JavaScript Vulnerability: Acquiring Passwords From Your Find Box

JavaScript Vulnerability Did you know that for years now there has been a JavaScript vulnerability and your browser’s Find function to steal your password?

I can say I did not know about it until now!

What the JavaScript vulnerability does is you get lured to a website where you see everyone’s passwords that have been stolen.

All it took was faking your “Find” box. The box that comes up when you hit Ctrl+F or Apple+F on a browser.

How It Works

It’s very clever to say the least. It uses JavaScript so that instead of having you type into your Find box you are typing into another box entirely, which then records what you typed in.

Imagine you are reading an article about passwords leaked and they provide a list of all those which were released. The writers of this JavaScript vulnerability are assuming you will use the find feature of your browser to see if your password was stolen.

Though there is somewhat good news. This has only been done in proof of concept.

That is to say it was only demonstrated that it is possible as opposed to it actually happening.

However if it can be done as a proof of concept then who’s to say if you got told, “Your password may be listed on this site with a giant list of passwords?” At which point you panic, go to the site and do a Find for your password.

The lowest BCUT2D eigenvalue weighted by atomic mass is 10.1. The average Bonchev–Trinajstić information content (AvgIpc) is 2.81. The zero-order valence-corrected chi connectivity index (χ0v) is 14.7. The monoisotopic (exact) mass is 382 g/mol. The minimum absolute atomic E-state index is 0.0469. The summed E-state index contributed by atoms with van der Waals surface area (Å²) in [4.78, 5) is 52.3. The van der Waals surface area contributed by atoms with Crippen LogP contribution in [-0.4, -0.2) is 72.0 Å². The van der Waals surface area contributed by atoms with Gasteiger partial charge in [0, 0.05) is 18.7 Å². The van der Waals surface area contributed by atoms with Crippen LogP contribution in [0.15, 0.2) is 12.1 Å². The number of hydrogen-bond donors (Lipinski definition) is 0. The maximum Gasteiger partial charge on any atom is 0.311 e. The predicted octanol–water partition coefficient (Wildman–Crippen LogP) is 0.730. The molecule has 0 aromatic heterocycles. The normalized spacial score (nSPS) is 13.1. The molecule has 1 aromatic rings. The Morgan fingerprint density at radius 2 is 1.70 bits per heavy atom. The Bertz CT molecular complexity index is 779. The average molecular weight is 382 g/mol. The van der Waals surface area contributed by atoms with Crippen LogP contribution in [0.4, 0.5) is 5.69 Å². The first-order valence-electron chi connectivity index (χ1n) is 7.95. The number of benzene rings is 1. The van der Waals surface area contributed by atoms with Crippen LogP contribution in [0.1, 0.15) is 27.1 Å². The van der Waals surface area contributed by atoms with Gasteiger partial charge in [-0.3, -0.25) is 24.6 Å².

Protect Yourself From The JavaScript Vulnerability

For those that are JavaScript programmers and understand it, it uses a function called preventDefault. What this does is it cancels a called for operation but allows other handlers to be executed.

So what’s a person to do if not even their Find box is safe from having their password stolen? Well there’s the obvious don’t go to websites that seem suspicious.

But don’t use the Find box on your browser? I think I’d be asking for a bit much there.

Most of this problem falls on web browser developers to acknowledge this will be an issue at some point and change things on the browser itself. What they do and when, however is entirely up to them.

For now the only advice I can offer is be careful if you are told your password has been leaked and is listed on a website. If it happens, don’t go. It’s a trap.

What steps do you take to protect yourself from a JavaScript vulnerability? Are you concerned about the dangers JavaScript can cause? Share your opinion!

1 Comment

  1. great tip to protect , thank for clarifying


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